In Search of Kentucky Velvet: Part 3-A
Hurricane Harvey and a Full Moon
A week before my trip to River Valley Whitetail Outfitters, in Lewis County Kentucky, the Texas Coast was being hammered by Hurricane Harvey. As I do every Monday, I went to coach my son’s soccer practice. Not two minutes into practice I stooped to get a rolling ball and I put my back out! I scrambled to make an appointment at my chiropractor and physical therapist and hoped my back would be well enough by Friday to make the drive to Kentucky.
I spent the next few days slowly packing my gear, hoping I would get the chance to use it. I saw the chiropractor on Wednesday and he helped me feel a little better. That evening I went to my basement and grabbed my bow, hoping I would be able to draw it back without any pain. As I slowly drew the bow I felt just a tiny bit of pain in my lower back. Maybe my back wouldn’t be an issue for my trip.
On Friday morning, September 1st, I was scheduled to see my physical therapist. I took my kids to school, dropped them off and headed to my appointment. On my way there the office called me and said my appointment had to be switched to September 11th. I thanked them, turned my truck around and headed home to finish packing for my trip. My PT visit would have to wait.
After arriving home, it took me a few minutes to make sure I had everything packed in my truck. The further I drove south the darker the sky grew. By the time I hit Columbus, Ohio I could see the weather was getting bad. The last three hours of my trip were in a driving rain storm. Looking ahead for the morning the weather did not look promising.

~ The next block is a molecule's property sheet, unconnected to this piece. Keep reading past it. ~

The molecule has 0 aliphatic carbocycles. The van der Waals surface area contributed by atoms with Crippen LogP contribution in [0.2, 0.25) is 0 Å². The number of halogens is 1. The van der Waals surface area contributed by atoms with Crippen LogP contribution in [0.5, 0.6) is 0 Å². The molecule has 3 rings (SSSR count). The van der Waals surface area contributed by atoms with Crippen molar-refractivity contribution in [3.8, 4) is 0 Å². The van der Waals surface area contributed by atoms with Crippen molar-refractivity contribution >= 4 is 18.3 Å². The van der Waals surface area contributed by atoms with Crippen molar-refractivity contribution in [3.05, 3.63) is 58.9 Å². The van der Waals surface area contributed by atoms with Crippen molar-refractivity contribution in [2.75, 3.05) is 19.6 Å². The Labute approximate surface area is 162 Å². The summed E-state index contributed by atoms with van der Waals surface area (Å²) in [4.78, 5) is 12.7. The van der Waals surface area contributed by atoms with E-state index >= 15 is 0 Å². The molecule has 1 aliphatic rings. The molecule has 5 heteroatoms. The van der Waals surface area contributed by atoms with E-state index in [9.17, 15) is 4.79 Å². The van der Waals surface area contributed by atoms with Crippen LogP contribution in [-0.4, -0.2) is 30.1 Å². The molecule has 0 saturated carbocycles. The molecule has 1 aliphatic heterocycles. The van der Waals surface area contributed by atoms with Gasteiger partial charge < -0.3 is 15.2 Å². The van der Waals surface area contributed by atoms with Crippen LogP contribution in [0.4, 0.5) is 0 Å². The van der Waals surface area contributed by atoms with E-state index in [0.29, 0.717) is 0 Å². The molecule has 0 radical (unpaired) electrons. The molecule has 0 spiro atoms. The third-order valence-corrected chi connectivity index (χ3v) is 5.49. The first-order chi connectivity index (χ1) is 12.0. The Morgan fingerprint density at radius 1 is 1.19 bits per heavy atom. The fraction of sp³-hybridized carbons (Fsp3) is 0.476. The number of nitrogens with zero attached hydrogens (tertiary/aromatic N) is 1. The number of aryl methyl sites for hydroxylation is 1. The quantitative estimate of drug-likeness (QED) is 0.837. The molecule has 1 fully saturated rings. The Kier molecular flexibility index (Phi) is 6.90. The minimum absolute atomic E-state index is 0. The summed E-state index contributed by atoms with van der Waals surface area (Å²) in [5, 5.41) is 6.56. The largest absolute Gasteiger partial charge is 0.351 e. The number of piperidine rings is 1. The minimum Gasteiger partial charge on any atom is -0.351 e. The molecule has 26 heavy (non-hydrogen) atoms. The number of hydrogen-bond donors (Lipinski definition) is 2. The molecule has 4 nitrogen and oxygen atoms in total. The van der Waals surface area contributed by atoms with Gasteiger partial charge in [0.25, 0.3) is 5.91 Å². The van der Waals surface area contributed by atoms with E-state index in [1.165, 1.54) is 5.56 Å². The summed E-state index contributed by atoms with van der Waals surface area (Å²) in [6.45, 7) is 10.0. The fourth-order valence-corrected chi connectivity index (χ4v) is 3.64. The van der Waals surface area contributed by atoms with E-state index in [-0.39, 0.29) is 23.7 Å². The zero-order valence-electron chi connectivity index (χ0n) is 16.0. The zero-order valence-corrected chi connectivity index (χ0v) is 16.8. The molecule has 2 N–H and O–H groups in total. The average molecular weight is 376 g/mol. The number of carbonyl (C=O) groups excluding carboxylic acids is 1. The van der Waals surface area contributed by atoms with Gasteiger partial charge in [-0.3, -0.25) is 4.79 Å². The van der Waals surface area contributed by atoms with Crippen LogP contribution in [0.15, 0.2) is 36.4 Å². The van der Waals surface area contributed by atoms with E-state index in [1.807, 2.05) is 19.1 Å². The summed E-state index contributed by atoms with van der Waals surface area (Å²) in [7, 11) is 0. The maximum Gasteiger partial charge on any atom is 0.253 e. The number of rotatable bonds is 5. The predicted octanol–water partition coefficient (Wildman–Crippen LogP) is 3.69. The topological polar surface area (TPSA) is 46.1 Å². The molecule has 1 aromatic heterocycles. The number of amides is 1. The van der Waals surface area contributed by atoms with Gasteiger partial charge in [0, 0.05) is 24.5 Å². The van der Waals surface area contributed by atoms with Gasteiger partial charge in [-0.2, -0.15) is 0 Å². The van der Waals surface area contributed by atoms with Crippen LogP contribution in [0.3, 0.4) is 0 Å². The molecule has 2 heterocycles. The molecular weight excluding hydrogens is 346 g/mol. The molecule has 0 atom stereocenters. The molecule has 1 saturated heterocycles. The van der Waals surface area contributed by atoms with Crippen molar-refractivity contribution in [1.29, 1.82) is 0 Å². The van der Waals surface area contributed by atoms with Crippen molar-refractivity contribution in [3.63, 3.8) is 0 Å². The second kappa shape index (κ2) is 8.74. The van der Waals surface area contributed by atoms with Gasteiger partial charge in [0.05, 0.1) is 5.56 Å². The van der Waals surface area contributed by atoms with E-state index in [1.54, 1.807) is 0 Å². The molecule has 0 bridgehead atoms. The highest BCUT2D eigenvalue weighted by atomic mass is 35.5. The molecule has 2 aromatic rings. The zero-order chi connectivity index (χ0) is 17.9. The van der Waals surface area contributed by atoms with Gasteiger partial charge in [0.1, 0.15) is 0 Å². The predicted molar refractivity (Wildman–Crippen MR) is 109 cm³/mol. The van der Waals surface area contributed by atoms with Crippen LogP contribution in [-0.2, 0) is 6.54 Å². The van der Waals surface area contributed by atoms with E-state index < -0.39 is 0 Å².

I arrived at River Valley Whitetail Outfitters and was greeted by Shannon Cooper, the owner and the two guides, Lee Salsgiver and Danny Connelly. We talked about the weather as we waited for two other hunters to arrive at camp. The hunters arrived and we all had a great dinner and conversation.
The 4:15 am alarm went off and I jumped out of bed and listened for rain. I couldn’t hear any hitting the roof so I jumped into the shower and went through my ritual to become scent free. I ate a light breakfast of fruit and listened as Danny, my guide, explain we would be going to a shooting house, on a ridge that overlooked a food plot with a new bean field behind it. Sounded like a great spot for my morning hunt. I checked my gear, grabbed my backpack, picked up my bow and we were out the door.
Danny led the way as we headed to the elevated shooting house. The rain started to fall lightly as we approached our spot. Once we were situated in the shooting house the heavens opened up and it poured! We waited in the dark as the sun was slowly peaking over the hills. We quietly talked about bucks that they had seen on the farm and the food plots they had planted in late summer.